These observations allow for another heterodox affirmation: solely with a transversal vision of Society can we identify the potential revolutionary subjects. They are the unsatisfied, the maladapted, the unhappy, the “neurotics,” the angry, etc. Stated simply, those who want to live and not survive. This new category can be defined with an improvised formula, as the desirers of revolution.

We may conceive of the revolution, therefore, as a social change not proposed by a specific historical subject, but rather as activated by what sociologically is a non-subject. I say “activated,” but it is probably more correct to define the function of this non-subject in such a way that a contradiction, an imperfection in the society of domination, is thereby “revealed” or “indicated.” These “neurotic” subjects of domination are nothing more than the tangible expression of the social neurosis produced by an incurable paradox: the founding and legitimation of domination upon the idea of freedom.

Absolutely all modern societies are constituted with the proclamation of freedom as their basis, be they fascist, democratic, or communist regimes. One is obviously dealing with an adulterated, annihilated or restricted liberty, almost a “phantom of liberty,” yet a phantom that lives, that has sedimented in the collective unconscious and that must be directed so as to ground domination. Societies of domination thus found themselves upon their negation. A curious phenomenon, but nonetheless real. An anomaly, already with more than two centuries behind it, that justifies and legitimizes revolutionary action: to complete the process of human liberation present in social aspirations, for which reformism and democracy are insufficient. More correctly, we could affirm that the actual task of revolution is not to complete the reformist process, but to go beyond it: to transform the phantom of liberty into a concrete phenomenon.

If the demand for freedom is an element present in society, it is also necessary to recognize that an opposite sentiment exists: that which Wilhelm Reich termed the “fear of freedom.” Both historically and socially, domination and liberty appear to have legitimation. Humanity and Society are certainly not one-dimensional and within them co-exist opposing sentiments. And without controversy, one may affirm that freedom is not at all the logical end towards which society moves. Even more, from this point the revolution assumes all of its ahistorical value. By situating itself as the impossible against the necessary, as the utopian against the factual, the improvisable against the logical, it gives us an awareness of the potential of humanity. Revolution is a voluntary rupture with the continuous and heterogeneous reproduction of domination. It is voluntary and at the same time necessary. A radical change – and history has yet to demonstrate one – is possible only when an anomalous situation is produced with rapid qualitative transformations that are in a position to anaesthetize the reproduction of the fears of freedom, and that therefore substantially modify the collective imagination. Moreover, the fact that millennia of domination have not annulled the demand for freedom, and that, on the contrary, the latter has become more explicit in the last centuries, lets another anomalous fact come to the fore: to build and reproduce itself, domination must effect a great excision in the social body. As I noted not long ago, freedom can be considered the “great excision” that permits the existence of a society of domination.[2] Consequently, revolutionary action can be assimilated to an operation of psycho-social catharsis which produces in consciousness the idea of freedom displaced by domination.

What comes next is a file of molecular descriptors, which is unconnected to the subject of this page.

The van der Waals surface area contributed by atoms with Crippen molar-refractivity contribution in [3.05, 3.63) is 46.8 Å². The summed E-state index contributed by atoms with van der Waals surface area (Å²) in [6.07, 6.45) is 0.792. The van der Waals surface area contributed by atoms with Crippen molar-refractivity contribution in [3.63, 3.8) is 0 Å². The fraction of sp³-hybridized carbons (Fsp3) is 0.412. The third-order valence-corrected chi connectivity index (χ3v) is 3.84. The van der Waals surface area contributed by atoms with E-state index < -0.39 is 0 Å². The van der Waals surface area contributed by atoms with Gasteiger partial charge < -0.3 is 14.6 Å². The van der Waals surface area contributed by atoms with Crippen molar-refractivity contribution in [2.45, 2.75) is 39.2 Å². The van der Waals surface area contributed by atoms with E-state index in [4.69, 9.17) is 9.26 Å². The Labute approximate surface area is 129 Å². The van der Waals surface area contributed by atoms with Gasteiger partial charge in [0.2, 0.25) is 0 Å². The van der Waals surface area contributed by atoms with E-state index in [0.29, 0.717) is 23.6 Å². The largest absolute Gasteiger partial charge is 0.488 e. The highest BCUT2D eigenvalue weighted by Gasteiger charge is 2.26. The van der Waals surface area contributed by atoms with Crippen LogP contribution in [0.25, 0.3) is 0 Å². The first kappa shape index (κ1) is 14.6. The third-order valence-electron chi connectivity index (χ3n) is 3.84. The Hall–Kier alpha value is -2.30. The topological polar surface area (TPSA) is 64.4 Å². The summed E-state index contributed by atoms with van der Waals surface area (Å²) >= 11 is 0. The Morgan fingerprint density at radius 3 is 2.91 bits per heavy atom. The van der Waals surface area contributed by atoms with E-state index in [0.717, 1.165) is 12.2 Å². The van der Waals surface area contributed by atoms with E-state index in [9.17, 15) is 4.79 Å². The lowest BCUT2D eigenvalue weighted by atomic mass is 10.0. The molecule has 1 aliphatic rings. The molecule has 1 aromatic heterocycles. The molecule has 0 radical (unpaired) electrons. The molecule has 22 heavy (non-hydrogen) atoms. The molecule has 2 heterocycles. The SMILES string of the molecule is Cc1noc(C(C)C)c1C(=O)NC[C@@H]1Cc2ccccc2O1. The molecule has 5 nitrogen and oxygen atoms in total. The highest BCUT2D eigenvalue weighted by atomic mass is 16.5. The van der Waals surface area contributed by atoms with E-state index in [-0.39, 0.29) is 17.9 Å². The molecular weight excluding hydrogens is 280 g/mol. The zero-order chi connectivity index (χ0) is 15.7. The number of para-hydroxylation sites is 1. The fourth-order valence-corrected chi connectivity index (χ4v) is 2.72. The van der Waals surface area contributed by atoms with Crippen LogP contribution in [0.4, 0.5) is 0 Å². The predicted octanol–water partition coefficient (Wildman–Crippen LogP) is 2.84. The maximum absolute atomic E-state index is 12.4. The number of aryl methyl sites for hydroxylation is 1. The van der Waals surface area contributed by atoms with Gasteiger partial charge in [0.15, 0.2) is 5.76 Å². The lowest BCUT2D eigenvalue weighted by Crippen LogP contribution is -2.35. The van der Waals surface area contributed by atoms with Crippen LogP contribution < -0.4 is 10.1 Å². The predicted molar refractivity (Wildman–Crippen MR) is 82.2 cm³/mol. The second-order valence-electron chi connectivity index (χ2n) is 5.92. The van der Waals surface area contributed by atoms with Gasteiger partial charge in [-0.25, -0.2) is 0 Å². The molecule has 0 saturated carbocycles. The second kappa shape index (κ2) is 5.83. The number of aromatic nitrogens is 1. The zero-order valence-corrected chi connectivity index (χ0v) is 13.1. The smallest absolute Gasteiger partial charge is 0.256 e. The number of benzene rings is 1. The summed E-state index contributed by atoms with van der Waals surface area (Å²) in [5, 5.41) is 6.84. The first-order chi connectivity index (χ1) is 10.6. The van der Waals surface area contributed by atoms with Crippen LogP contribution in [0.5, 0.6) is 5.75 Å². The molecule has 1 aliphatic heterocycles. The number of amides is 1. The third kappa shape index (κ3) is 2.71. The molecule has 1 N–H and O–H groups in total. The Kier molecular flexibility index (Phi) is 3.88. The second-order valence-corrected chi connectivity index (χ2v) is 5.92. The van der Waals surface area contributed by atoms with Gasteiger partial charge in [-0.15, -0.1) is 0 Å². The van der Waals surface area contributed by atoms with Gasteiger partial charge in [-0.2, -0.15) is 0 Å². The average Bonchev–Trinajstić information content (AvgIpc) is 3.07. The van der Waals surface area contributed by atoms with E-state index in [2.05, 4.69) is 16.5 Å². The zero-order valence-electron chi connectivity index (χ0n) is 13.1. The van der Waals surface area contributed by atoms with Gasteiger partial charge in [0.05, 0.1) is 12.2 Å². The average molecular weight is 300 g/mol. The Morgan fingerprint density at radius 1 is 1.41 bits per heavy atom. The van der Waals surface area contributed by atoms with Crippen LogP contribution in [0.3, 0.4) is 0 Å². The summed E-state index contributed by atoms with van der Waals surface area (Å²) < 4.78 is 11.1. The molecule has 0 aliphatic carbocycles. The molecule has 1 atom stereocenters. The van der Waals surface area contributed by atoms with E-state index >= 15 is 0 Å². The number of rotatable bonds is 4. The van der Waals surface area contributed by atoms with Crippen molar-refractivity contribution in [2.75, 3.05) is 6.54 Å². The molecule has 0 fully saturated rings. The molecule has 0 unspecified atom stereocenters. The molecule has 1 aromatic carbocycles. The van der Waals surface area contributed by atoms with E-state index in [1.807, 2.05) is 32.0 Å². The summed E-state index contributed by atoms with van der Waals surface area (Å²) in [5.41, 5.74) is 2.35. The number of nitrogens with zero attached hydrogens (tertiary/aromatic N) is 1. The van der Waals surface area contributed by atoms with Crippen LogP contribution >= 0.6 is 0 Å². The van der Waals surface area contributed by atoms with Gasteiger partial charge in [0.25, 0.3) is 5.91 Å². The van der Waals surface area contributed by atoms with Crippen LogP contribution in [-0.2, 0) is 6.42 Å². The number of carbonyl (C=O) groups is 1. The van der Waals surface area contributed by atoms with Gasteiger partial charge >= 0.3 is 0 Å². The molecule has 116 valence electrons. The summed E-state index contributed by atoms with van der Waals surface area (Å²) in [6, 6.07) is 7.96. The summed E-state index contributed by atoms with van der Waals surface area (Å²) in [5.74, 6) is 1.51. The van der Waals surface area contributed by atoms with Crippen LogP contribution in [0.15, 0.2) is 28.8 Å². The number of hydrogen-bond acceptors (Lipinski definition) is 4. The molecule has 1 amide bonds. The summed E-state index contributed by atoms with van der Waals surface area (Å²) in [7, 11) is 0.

Not an easy task, but one that could probably provide a new way of thinking the “next revolution to come” and which could very much differ qualitatively from those that have preceded it and the recent ones or those presently occurring in the so-called third world. The revolutions that we have known have developed before a “halted social mechanism,” that is, they have had to rapidly resolve problems derived from immediately needed reforms, concerned with a political liberalization. Or they have accommodated the institutional forms of situations already developed in the social arena. Simply stated, revolutions have had to submit to a task which should not be specific to revolution, a consequence which was previously noted.

If the lack of a coherent reform process is the favourable condition for revolution, it is also the condition that “diverts” the revolutionary process from the paths that are appropriate to it. For this reason, one must reconsider the relation of reform-revolution, in the sense that it is possible to conceive of the revolutionary project dialectically harmonized with the people. Only after the occurrence of this phenomenon can academics declare that this was signaled, that this phenomenon, united or superimposed, was predicted. Before, nothing.